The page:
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Hoffmann, R. A wiki for the life sciences where authorship matters. Nature Genetics (2008)

Functional characterization of novel mutations in the human cytochrome b gene.

The great variability of the human mitochondrial DNA (mtDNA) sequence induces many difficulties in the search for its deleterious mutations. We illustrate these pitfalls by the analysis of the cytochrome b gene of 21 patients affected with a mitochondrial disease. Eighteen different sequence variations were found, five of which were new mutations. Extensive analysis of the cytochrome b gene of 146 controls found 20 supplementary mutations, thus further demonstrating the high variability of the cytochrome b sequence. We fully evaluated the functional relevance of 36 of these 38 mutations using indirect criteria such as the nature of the mutation, its frequency in controls, or the phylogenetic conservation of the mutated amino acid. When appropriate, the mtDNA haplotype, the heteroplasmic state of the mutation, its tissue distribution or its familial transmission were also assessed. The molecular consequences of the mutations, which appeared possibly deleterious in that first step of evaluation, were evaluated on the complex III enzymological properties and protein composition using specific antibodies that we have generated against four of its subunits. Two original deleterious mutations were found in the group of seven patients with overt complex III defect. Both mutations (G15150A (W135X) and T15197C (S151P)) were heteroplasmic and restricted to muscle. They had significant consequences on the complex III structure. In contrast, only two homoplasmic missense mutations with dubious clinical relevance were found in the patients without overt complex III defect.[1]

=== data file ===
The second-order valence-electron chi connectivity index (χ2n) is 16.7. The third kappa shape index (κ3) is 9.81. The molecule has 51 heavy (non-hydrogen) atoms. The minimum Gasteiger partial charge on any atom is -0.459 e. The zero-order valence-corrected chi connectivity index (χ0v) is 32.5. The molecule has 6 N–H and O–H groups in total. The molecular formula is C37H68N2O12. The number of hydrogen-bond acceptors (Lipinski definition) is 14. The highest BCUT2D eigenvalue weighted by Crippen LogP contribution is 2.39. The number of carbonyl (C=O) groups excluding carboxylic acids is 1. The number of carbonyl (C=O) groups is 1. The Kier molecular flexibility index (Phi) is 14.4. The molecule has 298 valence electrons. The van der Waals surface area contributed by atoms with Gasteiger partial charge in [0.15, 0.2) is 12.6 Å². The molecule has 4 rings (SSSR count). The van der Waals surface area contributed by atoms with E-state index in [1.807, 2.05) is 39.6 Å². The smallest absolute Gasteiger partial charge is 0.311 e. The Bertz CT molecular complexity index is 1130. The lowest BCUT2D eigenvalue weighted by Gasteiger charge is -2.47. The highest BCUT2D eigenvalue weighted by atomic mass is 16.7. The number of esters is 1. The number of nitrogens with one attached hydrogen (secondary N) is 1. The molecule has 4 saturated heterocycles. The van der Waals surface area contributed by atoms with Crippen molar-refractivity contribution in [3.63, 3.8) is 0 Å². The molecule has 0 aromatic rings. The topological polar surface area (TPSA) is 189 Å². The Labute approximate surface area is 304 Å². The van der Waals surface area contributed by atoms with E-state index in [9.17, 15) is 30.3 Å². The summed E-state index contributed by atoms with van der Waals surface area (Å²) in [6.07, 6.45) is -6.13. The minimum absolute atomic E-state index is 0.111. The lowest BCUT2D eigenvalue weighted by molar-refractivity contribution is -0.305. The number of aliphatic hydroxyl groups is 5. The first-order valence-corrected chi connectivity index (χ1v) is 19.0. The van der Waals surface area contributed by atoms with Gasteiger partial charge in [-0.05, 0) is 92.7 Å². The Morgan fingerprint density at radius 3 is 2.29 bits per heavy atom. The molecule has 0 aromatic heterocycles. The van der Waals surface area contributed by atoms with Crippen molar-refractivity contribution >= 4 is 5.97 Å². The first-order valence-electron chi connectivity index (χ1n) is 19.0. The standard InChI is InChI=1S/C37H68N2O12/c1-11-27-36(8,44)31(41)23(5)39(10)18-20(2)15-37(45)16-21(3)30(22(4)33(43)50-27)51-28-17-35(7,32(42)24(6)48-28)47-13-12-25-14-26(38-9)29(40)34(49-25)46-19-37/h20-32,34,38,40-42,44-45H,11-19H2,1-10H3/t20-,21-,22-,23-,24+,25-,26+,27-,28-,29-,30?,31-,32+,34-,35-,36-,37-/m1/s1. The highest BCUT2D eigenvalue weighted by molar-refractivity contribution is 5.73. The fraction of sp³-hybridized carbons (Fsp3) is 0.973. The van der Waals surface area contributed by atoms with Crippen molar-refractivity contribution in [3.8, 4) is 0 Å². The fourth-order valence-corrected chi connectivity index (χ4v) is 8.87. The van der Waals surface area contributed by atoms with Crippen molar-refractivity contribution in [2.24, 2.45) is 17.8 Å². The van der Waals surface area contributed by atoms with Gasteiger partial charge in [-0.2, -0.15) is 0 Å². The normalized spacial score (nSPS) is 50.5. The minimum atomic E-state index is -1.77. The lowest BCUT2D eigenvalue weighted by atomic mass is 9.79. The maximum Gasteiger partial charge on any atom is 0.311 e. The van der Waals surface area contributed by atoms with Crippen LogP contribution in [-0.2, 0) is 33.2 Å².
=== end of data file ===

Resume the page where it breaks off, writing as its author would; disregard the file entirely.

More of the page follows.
1. Functional characterization of novel mutations in the human cytochrome b gene. Legros, F., Chatzoglou, E., Frachon, P., Ogier De Baulny, H., Laforêt, P., Jardel, C., Godinot, C., Lombès, A. Eur. J. Hum. Genet. (2001) [Pubmed]
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